“It is clear that for many of our members (that) two websites would make things more difficult, so we are going to keep Netflix as one place to go for streaming and DVDs,” CEO Reed Hastings said in an email to subscribers.
“In other words, no Qwikster.” Say farewell to a short-lived brand name, destined for the same graveyard that holds the remains of New Coke.
Netflix stock initially rallied on news of the Qwikster death, but then plummeted yet again, with investors losing another 5 percent. The stock is now worth a mere $111 after topping $300 just months ago.
“There is a difference between moving quickly — which Netflix has done very well for years — and moving too fast, which is what we did in this case,” Hastings said in a statement about the Qwikster flip-flop.
The terse email to customers (and blog post) also promised: “We are now done with price changes.” In mid-July, the company raised prices for its best customers by as much as 60 percent, leading to its decline and possible fall. Reed reiterated that that price hike was necessary.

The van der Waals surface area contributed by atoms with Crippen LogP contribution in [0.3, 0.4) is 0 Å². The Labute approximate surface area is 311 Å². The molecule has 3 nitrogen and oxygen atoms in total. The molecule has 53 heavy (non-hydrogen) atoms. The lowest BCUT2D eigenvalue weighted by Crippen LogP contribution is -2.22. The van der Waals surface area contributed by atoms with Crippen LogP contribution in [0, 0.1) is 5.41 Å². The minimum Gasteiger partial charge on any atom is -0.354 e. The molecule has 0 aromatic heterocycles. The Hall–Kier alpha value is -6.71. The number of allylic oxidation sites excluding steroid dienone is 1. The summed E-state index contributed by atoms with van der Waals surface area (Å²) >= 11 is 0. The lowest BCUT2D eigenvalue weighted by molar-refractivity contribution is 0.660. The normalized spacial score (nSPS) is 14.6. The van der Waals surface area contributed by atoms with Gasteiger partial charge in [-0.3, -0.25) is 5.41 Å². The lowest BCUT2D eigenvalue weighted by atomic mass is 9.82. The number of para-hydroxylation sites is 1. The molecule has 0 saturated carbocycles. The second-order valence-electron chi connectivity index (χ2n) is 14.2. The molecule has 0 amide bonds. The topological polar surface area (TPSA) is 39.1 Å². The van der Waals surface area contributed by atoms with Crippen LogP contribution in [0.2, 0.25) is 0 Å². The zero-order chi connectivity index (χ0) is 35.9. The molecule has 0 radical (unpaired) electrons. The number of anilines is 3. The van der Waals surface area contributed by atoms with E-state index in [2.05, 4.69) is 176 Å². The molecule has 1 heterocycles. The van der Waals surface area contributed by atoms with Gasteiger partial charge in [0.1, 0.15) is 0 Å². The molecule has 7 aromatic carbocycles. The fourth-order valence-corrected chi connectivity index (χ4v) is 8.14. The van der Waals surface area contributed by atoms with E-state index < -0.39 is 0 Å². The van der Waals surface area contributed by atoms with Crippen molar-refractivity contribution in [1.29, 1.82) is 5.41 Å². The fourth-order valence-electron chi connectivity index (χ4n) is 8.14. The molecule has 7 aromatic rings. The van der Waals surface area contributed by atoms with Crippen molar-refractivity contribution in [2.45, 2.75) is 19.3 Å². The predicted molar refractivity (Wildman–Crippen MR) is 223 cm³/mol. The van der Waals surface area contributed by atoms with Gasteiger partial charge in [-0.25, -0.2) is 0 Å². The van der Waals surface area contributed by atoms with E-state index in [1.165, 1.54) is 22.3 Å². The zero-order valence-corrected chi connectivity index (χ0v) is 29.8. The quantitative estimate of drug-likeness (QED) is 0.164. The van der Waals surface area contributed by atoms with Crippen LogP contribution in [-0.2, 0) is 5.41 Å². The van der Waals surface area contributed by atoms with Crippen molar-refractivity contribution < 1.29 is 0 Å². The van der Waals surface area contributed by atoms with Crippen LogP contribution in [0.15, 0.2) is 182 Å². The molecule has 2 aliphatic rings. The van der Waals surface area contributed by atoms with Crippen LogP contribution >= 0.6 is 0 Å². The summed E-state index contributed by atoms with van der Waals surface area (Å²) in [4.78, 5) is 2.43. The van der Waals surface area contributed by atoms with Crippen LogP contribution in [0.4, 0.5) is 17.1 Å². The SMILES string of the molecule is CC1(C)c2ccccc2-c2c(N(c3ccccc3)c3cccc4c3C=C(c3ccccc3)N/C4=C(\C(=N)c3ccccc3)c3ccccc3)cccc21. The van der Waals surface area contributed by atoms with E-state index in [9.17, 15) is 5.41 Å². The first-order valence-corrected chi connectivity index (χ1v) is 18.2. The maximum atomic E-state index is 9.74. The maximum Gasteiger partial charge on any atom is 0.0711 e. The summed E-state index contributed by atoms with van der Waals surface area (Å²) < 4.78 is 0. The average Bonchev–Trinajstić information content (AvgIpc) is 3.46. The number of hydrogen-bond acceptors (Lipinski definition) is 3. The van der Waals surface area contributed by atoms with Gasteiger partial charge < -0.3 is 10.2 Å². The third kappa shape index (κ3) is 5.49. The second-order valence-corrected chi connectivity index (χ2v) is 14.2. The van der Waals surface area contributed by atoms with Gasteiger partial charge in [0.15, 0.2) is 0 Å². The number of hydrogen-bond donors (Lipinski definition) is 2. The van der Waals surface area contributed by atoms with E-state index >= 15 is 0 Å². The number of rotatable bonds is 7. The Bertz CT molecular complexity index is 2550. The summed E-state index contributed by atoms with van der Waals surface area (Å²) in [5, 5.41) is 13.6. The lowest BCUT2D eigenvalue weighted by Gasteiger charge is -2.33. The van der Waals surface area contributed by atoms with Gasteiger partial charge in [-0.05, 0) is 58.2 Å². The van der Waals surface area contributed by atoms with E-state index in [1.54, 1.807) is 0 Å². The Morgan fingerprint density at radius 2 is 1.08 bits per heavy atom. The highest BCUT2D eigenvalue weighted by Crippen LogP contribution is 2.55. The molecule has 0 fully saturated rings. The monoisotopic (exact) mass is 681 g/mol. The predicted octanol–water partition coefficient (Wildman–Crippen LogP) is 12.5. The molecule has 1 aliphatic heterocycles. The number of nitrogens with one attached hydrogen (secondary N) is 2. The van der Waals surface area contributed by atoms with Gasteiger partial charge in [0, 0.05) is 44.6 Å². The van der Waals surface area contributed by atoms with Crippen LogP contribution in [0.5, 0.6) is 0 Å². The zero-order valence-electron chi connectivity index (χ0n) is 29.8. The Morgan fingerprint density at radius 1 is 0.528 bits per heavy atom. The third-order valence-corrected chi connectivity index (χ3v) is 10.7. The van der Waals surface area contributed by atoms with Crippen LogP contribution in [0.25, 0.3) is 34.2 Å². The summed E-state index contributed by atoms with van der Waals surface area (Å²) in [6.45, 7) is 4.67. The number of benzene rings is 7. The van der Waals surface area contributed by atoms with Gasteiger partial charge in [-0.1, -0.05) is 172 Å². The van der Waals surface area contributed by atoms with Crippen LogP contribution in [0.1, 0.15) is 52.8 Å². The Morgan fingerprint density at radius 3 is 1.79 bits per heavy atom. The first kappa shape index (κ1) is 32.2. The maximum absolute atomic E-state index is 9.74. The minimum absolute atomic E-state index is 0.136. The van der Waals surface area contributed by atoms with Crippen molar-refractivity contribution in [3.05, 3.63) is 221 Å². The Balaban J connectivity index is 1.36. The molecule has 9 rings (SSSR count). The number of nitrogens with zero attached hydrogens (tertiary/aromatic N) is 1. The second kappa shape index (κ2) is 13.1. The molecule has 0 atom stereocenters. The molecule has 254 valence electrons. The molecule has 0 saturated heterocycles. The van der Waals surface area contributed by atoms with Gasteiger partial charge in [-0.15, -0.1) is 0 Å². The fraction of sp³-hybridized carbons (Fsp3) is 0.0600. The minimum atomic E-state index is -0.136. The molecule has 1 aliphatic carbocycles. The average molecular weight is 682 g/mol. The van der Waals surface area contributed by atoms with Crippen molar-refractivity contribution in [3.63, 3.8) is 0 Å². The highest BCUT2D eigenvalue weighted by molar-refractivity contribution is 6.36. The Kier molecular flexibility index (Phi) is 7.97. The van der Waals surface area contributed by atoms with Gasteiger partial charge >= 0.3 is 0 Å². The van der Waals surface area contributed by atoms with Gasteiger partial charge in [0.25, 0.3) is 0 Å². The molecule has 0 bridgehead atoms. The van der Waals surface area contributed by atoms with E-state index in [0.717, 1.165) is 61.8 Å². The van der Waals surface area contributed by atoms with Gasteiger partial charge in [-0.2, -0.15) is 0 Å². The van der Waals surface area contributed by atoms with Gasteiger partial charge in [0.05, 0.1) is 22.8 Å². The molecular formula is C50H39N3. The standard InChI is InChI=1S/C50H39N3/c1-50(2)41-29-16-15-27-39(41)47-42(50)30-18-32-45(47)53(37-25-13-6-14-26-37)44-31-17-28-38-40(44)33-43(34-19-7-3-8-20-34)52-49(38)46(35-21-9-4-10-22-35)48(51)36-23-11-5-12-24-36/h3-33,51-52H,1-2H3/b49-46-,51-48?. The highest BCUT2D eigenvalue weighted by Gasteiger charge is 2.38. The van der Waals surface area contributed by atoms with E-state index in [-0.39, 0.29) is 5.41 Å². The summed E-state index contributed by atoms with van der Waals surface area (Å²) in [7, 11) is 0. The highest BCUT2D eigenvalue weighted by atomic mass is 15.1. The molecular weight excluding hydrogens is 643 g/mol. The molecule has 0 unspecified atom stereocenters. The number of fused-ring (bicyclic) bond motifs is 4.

“Who the heck is steering this ship?” one market pundit asked Monday, citing the “careless” treatment of Netflix customers.
The way out seems to be significant upgrades in streaming media offerings. Reed pointed to the recent addition of hundreds of major studio films and 3,500 new episodes of big network TV shows.
Among the TV additions are season 1 of “The Walking Dead,” just beginning its second season on AMC, and HBO’s “Lie to Me.”
And the terrific U.K. horror dramadie “Being Human” is headed for Netflix as well. That deal also includes streaming rights to the U.S. remake on SyFy (for what it’s worth).
Reaction on the Netflix blog ranged from “fire Reed Hastings” to “thanks for listening.”